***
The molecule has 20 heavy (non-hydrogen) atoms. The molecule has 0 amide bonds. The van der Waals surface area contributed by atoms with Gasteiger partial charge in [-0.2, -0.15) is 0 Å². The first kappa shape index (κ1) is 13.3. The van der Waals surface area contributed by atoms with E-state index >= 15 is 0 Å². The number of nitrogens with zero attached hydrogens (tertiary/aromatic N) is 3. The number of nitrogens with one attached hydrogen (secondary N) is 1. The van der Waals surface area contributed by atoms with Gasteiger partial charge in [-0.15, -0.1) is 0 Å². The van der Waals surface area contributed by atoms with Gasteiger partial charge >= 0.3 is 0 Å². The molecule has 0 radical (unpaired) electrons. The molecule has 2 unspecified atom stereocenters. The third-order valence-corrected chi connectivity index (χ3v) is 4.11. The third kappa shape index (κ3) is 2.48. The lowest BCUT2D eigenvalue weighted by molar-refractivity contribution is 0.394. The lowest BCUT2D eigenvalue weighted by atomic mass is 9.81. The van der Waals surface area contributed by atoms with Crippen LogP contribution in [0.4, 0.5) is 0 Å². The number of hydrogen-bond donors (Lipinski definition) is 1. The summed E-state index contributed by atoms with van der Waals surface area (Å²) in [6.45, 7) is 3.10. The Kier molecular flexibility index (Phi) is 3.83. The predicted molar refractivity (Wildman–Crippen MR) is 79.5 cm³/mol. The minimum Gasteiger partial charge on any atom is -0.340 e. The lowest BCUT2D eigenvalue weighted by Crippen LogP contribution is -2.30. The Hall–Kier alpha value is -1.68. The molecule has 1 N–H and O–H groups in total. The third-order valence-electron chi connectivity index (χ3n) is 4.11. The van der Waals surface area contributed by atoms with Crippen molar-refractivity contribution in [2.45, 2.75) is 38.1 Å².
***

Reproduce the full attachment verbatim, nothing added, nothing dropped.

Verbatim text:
The molecule has 20 heavy (non-hydrogen) atoms. The molecule has 0 amide bonds. The van der Waals surface area contributed by atoms with Gasteiger partial charge in [-0.2, -0.15) is 0 Å². The first kappa shape index (κ1) is 13.3. The van der Waals surface area contributed by atoms with E-state index >= 15 is 0 Å². The number of nitrogens with zero attached hydrogens (tertiary/aromatic N) is 3. The number of nitrogens with one attached hydrogen (secondary N) is 1. The van der Waals surface area contributed by atoms with Gasteiger partial charge in [-0.15, -0.1) is 0 Å². The van der Waals surface area contributed by atoms with Gasteiger partial charge >= 0.3 is 0 Å². The molecule has 0 radical (unpaired) electrons. The molecule has 2 unspecified atom stereocenters. The third-order valence-corrected chi connectivity index (χ3v) is 4.11. The third kappa shape index (κ3) is 2.48. The lowest BCUT2D eigenvalue weighted by molar-refractivity contribution is 0.394. The lowest BCUT2D eigenvalue weighted by atomic mass is 9.81. The van der Waals surface area contributed by atoms with Crippen LogP contribution in [0.4, 0.5) is 0 Å². The number of hydrogen-bond donors (Lipinski definition) is 1. The summed E-state index contributed by atoms with van der Waals surface area (Å²) in [6.45, 7) is 3.10. The Kier molecular flexibility index (Phi) is 3.83. The predicted molar refractivity (Wildman–Crippen MR) is 79.5 cm³/mol. The minimum Gasteiger partial charge on any atom is -0.340 e. The lowest BCUT2D eigenvalue weighted by Crippen LogP contribution is -2.30. The Hall–Kier alpha value is -1.68. The molecule has 1 N–H and O–H groups in total. The third-order valence-electron chi connectivity index (χ3n) is 4.11. The van der Waals surface area contributed by atoms with Crippen molar-refractivity contribution in [2.45, 2.75) is 38.1 Å².